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The Buchan Years

Unlike when the Parsons family lived at the Manor, there were housemaids from the village, Mabel and Dorothy Chaulk being two of them, sisters recruited during the 1930s. Mabel remembers that they had to be "quiet as mice" as they did their work so as not to interrupt John Buchan’s writing. They were allowed Sunday off every other week but were obliged to go to church. If they failed to do so, they were severely reprimanded. John Buchan sat at the front of the church surrounded by his household and always did the readings. When King George V died, Mabel, along with all the other Elsfield children, was given a copy of John Buchan’s book The King’s Grace, though it is difficult to imagine Mabel having any interest in a book such as this. It contains a great deal about the political situation during the King’s reign, not a topic to grab the attention of a fourteen year old.

Not only was Susan Buchan concerned to support her husband in all his varied responsibilities. She also turned her face towards the village, involving herself with not just the physical well being of the residents, but the social and educational aspects of the women’s lives. She did this through the Women’s Institute, the Elsfield branch of which she founded the year after her arrival in the village.

However, if the Buchans contributed to village life, the village and its environs gave a considerable amount back. To Susan Buchan, they gave friendship and support. To John Buchan, they gave a knowledge of English country life which he used to good effect in his novels. The idea of ‘an older England’ crops up time and again not only in Buchan’s fiction but also in what the rest of the family write. The idea that people who live close to the soil can and have survived in spite of whatever political system is in place and that they provide a network of support for one another which stretches across the land from village to village, unnoticed by their political masters.

"These rogues have their ears very near to the ground and hear much which other men miss", Buchan writes of the vagabonds who form a sort of unofficial Masonic lodge in Blanket of the Dark. "They have knowledge which the King’s Council could not buy for gold. Also they are strong and secret, and throng as a swarm of bees, and they cover all England."

The idea crops up again in Midwinter and Susan Buchan herself writing in 1954 says that in spite of all the modern conveniences which have come to village life, radio, television and farm mechanisation, planners for rural England "often strike something primeval, some up-surge from a far older world, when the community draws together impalpably but implacably against the invaders, and defeats their plans and well-meant schemes."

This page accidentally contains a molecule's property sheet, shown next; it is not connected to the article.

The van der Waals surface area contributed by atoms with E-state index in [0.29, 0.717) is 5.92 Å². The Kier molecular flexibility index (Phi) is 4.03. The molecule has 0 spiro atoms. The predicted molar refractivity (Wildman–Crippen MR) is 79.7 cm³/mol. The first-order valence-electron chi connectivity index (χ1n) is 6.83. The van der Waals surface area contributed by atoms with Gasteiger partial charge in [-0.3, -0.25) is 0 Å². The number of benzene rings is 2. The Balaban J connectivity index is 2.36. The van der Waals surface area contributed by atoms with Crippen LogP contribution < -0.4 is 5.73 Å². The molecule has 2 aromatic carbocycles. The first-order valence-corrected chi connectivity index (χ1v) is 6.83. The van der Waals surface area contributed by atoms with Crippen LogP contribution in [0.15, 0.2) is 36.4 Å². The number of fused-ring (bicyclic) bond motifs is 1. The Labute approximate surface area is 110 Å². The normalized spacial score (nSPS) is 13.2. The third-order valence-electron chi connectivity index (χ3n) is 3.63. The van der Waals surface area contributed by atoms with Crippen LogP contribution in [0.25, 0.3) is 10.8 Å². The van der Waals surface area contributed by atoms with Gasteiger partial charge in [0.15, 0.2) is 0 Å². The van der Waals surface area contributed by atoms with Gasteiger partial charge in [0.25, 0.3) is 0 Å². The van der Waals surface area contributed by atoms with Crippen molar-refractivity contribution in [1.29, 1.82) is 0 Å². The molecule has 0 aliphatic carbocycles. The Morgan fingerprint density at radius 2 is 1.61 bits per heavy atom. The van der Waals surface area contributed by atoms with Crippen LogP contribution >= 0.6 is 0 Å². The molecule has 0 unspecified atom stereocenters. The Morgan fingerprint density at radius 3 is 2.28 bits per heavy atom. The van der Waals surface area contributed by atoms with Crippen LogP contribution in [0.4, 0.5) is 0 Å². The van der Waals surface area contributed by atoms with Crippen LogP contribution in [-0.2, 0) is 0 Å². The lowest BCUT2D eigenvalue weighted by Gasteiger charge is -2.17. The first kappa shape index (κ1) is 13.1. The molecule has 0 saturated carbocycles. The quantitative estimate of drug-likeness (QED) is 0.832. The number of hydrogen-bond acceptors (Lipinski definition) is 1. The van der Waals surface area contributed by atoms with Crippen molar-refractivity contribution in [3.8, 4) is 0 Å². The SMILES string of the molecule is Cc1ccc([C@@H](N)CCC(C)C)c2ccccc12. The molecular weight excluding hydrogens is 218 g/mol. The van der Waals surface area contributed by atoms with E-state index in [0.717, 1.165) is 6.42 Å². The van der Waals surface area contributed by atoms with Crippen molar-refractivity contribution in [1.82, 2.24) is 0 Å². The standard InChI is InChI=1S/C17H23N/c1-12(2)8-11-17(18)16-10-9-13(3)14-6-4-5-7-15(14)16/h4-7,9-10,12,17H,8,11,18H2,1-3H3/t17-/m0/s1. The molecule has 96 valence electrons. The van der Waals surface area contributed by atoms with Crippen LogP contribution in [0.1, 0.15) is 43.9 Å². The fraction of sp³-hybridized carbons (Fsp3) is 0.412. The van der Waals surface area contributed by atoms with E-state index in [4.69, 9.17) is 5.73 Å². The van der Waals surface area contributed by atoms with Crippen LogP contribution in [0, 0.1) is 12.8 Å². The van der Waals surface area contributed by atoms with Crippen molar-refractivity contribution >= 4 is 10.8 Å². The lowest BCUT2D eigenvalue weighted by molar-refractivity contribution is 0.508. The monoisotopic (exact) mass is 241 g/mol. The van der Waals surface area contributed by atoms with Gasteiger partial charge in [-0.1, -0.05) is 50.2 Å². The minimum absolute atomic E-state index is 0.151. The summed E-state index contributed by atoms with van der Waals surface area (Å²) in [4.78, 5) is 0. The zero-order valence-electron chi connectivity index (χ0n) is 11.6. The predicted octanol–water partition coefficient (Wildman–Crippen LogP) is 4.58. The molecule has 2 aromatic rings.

John Buchan had shooting rights in all the woods within the parish: Pennywell, Long Wood and Woodeaton Wood, as well as Stowood, which is just beyond the parish boundary, so he knew the woodlands well. He uses the woods around Elsfield as the setting for the beginning and end of Blanket of the Dark, set in the days of Henry the Eigth and the dissolution of the monasteries.

"The place was quiet. It had the scent of all woodland places in high summer –mosses, lush foliage, moist earth which has had its odours drawn out by a strong sun. There was also a faint sweetness of cut hay from the distant Woodeaton fields, and something aromatic and dry, which was the savour of stone and tile and ancient rumbling mortar."

His relationship to the land he owned in Elsfield is well expressed at the beginning of The Three Hostages.

"It was still mid-March, one of those spring days when noon is like May, and only the cold pearly haze at sunset warns a man that he is not done with winter. The season was absurdly early, for the blackthorn was in flower and the hedge roots were full of primroses. The partridges were paired, the rooks were well on with their nests and the meadows were full of shimmering grey flocks of fieldfares on their way north... It was jolly to see the world coming to life again, and to remember that this patch of England was my own, and all these wild things, so to speak, members of my little household.’

Midwinter, too, starts off in this part of the world, and though the main character spends much of the novel on a journey, one of the characters he meets is Samuel Johnson before he is famous, and Johnson was, of course, a visitor to the Manor in the 18th century.


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